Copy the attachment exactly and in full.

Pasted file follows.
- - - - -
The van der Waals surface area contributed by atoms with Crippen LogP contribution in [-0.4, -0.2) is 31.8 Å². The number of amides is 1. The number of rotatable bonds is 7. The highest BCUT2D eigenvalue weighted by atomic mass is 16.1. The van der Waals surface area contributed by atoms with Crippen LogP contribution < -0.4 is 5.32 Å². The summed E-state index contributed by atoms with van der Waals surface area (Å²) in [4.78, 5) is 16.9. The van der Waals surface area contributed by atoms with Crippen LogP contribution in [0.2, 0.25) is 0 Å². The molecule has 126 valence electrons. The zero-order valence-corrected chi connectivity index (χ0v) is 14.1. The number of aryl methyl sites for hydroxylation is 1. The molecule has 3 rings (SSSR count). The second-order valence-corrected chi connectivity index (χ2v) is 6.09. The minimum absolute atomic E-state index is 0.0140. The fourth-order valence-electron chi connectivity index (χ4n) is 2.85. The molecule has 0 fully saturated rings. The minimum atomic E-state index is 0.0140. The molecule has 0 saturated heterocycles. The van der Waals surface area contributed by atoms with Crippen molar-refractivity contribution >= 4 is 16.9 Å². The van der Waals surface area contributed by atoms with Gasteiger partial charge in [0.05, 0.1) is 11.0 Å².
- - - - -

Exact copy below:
The van der Waals surface area contributed by atoms with Crippen LogP contribution in [-0.4, -0.2) is 31.8 Å². The number of amides is 1. The number of rotatable bonds is 7. The highest BCUT2D eigenvalue weighted by atomic mass is 16.1. The van der Waals surface area contributed by atoms with Crippen LogP contribution < -0.4 is 5.32 Å². The summed E-state index contributed by atoms with van der Waals surface area (Å²) in [4.78, 5) is 16.9. The van der Waals surface area contributed by atoms with Crippen LogP contribution in [0.2, 0.25) is 0 Å². The molecule has 126 valence electrons. The zero-order valence-corrected chi connectivity index (χ0v) is 14.1. The number of aryl methyl sites for hydroxylation is 1. The molecule has 3 rings (SSSR count). The second-order valence-corrected chi connectivity index (χ2v) is 6.09. The minimum absolute atomic E-state index is 0.0140. The fourth-order valence-electron chi connectivity index (χ4n) is 2.85. The molecule has 0 fully saturated rings. The minimum atomic E-state index is 0.0140. The molecule has 0 saturated heterocycles. The van der Waals surface area contributed by atoms with Crippen molar-refractivity contribution >= 4 is 16.9 Å². The van der Waals surface area contributed by atoms with Gasteiger partial charge in [0.05, 0.1) is 11.0 Å².